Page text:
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4.9 out of 5 stars141
4.9 out of 5 stars
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on 18 November 2000
About a hundred years ago I walked into a bookshop in a small English town and found a hardback copy of "Fate". It was gathering dust on a high shelf - something that had been ordered and never collected the lady bookseller said. That was at the beginning of my flying career. I tried, and nearly succeeded in tracing EKG's footsteps around the globe. True the equipment was a bit more modern and we had inertial nav over astro nav, even so it was all very memorable - especially when I got to make a pencilled notation on the page of that book indicating the date I'd been there. The career has ended now, and I more or less resemble that battered hardback copy that resided at the bottom of my flight bag for nearly 17,000 flight hours. So, thanks for a story of flight and flying men that will never be beaten, EKG. My privilege to have shared the same sky. Any co-pilot slots available at our equivalent of "Fiddlers Green", I'll be along shortly.
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on 13 July 1998
I have read and re-read "Fate is the Hunter" so many times that the pages are loose and falling out. You are not just reading the best aviation book of all time, you are in the cockpit behind the master himself, as he savors the illicit thrill of a zero-zero takeoff from a fog bound Presque Isle airport in a C-47 during the war, taking a load of steel girders to Goose Bay. Just after takeoff, the girders break loose and slide to the rear of the aircraft, which starts a climb so steep that the plane is shuddering in a stall. As Gann and his co-pilot are pushing the control column forward as hard as they can with their feet a crewmember is trying to move the girders back up the near vertical floor.
Gann's writing so inspired me that I wanted to become an airline pilot, but my flying ability was just slightly better than Bixby, his inept co-pilot that almost collided with the Taj Mahal, another fascinating story later on in the book. I became a dispatcher instead, an occupation I truly loved, which was also inspired by Gann's interaction with the dispatchers of his line.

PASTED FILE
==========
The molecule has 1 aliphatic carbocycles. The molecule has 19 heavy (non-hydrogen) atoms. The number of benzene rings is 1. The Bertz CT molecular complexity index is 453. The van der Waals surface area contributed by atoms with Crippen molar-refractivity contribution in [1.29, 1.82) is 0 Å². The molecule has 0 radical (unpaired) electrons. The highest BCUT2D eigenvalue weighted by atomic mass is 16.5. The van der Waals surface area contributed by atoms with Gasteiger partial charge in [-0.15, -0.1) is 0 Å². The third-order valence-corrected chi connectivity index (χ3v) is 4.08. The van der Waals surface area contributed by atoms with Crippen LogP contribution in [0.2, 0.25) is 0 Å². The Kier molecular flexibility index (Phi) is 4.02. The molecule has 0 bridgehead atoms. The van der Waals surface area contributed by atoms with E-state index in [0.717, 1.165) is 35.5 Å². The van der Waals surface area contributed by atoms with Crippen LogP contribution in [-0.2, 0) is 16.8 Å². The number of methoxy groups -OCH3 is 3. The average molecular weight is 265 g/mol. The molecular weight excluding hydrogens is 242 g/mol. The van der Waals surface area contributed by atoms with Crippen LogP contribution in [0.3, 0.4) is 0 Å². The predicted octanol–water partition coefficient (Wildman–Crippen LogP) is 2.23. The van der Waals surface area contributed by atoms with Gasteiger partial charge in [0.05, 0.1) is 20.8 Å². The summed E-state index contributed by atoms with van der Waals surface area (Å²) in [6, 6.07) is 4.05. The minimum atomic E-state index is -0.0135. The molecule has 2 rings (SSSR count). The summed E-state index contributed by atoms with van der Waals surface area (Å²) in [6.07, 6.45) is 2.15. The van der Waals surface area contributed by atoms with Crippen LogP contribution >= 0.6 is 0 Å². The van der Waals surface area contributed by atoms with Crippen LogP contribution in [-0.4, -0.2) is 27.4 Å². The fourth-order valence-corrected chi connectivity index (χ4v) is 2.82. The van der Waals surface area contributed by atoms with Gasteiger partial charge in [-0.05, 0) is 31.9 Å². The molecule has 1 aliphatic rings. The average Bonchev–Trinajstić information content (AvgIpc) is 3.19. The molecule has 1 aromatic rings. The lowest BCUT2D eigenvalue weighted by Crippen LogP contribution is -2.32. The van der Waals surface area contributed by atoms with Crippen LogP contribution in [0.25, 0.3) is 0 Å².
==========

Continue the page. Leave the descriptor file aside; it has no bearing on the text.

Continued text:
I wrote Ernest Gann at his home in Friday Harbor, Washington and tried to convey just how much I enjoyed "Fate is the Hunter" and what an impact it made on my life. I received short note from him. It was very gracious and humble, and is one of my greatest treasures.
I also highly recommend "Hostage to Fortune", a chronology of Gann's incredible life from a rebellious young man that could never follow his father into business and be chained to an office, through a lifetime of adventure, to his retirement on Red Mill Farm, on an island in the Pacific northwest.
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on 14 May 1999
Everyone here has given this book five stars and I am no exception. Pilots know that flying is not just transportation but a way of learning who you really are, the stuff you are made of. This book is clearly Gann's masterwork. After reading the chapter on thunderstorms, I thought that there was just no better aviation writing and I still had half the book to go. Of course, then came the chapter on flying in ice. This alone is worth the price of the book and is probably the best aviation story every told. My hair stood on end for days... A great blend of flying, adventure and good writing.
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on 10 February 1998
The first book I ever read that puts you in the cockpit, sweating to cross the Blue ridge Mountains, or to clear the Taj Mahal. Over 50 years later, the essence of airline flight has not changed, and Gann understood why pilots will aways be at "The tip of the Arrow" My mothergave me this book when I was 14, and it led to a career as an airline pilot with a major
carrier...I have an original 1961 edition of this
book, one of my most prized positions, and I re-read it from time to time; as a great literary
work, and as a bedrock of what it means to